Biden Administration Releases ‘Made in America’ Proposed Rule
This is one of the Biden team’s procurement reforms.
The Biden administration released a proposed rule on Wednesday to further the president’s goal of boosting American manufacturing through federal procurement.
The draft rule furthers the “Made in America” executive order that President Biden issued on January 25, which builds on the Buy American statute passed in 1933 and the Buy America law from 1982. The order said that within 180 days, the Federal Acquisition Regulatory Council should consider: updating the “component test” (which says that over 50% of a product’s cost must have domestic origins), increasing the numerical threshold for domestic content requirements for construction materials and end products, and increasing the price preferences for domestic construction materials and end products.
“With $600 billion in annual procurement spending, almost half of which is in manufactured products from helicopter blades to trucks to office furniture, the federal government is a major buyer in a number of markets for goods and services, including the single largest purchaser of consumer goods in the world,” said a fact-sheet from the White House. The changes announced on Wednesday are “the most robust changes to the implementation of the Buy American Act in almost 70 years,” the administration said.
Also, as the novel coronavirus pandemic has shown “federal procurement can strengthen the resiliency of domestic supply chains and reduce the risk of Americans being adversely impacted by the actions of competitor nations during a time of crisis,” the White House said.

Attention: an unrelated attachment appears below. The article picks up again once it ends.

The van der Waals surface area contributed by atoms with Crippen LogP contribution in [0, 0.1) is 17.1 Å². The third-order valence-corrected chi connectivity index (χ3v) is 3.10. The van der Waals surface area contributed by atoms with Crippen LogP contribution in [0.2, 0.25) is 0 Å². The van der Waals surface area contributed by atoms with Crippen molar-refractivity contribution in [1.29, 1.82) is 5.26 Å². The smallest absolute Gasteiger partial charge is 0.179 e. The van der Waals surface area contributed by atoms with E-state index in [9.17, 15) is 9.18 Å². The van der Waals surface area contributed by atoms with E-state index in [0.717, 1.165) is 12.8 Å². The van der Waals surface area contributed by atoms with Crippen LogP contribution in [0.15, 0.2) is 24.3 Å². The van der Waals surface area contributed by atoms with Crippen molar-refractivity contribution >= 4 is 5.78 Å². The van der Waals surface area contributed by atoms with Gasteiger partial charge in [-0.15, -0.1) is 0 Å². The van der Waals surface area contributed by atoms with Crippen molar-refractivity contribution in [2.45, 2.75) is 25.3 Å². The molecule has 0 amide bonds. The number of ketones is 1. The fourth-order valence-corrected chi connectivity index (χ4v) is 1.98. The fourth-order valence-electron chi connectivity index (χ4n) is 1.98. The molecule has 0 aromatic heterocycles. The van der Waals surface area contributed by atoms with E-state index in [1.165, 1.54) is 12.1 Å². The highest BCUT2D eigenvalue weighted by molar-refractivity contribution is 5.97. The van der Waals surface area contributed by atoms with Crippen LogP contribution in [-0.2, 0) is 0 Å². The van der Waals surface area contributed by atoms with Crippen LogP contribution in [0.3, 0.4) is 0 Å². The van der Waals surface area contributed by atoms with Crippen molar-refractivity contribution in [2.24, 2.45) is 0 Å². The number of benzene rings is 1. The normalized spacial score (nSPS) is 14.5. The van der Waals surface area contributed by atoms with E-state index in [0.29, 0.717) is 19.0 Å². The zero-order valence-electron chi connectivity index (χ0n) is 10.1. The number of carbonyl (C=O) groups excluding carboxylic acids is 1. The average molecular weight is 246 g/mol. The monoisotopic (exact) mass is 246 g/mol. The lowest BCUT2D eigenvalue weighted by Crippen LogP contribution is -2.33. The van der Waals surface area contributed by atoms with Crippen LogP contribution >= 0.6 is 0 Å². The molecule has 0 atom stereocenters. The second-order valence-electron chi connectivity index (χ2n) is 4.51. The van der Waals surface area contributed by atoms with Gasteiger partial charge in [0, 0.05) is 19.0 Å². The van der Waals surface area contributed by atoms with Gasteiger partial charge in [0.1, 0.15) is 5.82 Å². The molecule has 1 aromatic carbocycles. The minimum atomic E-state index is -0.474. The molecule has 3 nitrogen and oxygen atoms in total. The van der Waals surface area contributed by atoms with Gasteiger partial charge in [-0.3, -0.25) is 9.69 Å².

First off, the proposed regulation would immediately increase the domestic content threshold from 55% to 60%, and then raise it to 65% by January 2024 and to 75% by 2029.
“The phased increase will allow small and large contractors time to transition their supply chains to domestic suppliers and to increase the use of American-made components,” said an administration official on a press call. There will also be a “temporary fallback threshold to maximize domestic content and procurement and prevent the issuances of more waivers to buy American while domestic manufacturers transition to more domestically produced component parts.”
This would “allow U.S.-made goods with more than 55% U.S. content to receive a price preference only when no U.S. supplier can meet the increased threshold” and will be eliminated when the 75% figure takes effect.
This is a “significant increase,” said Alan Chvotkin, partner at the government contracts law firm Nichols Liu LLP and former executive vice president and counsel at the Professional Services Council. “It's going to put greater pressure on agencies” by either costing them more (he said he thinks right now there is a limited supply of firms and products that can meet that threshold) or there will be a “greater pressure on waivers,” which he believes could create a “tension in this administration.”
The proposed rule also works to strengthen the domestic supply chain for critical goods by “applying enhanced price preferences to select critical products and components,” which are identified in executive orders issued in January and March.
It is unclear so far what those exact new enhancements will be.
“Historically, the FAR also required large businesses offering domestic end products or domestic construction materials in civilian procurements to receive a price preference of 6% compared to competitors offering foreign end products or construction materials,” said members from the law firm Miller & Chevalier. “The preference was 12% for small businesses offerors.” However, those percentages changed to 20% and 30% respectively, not including Defense procurements, following a regulation the Trump administration issued shortly before leaving office.
Lastly, the proposed rule would increase the transparency and accountability of the Buy American rules by strengthening reporting requirements and improving data on the U.S. manufactured content of the goods bought.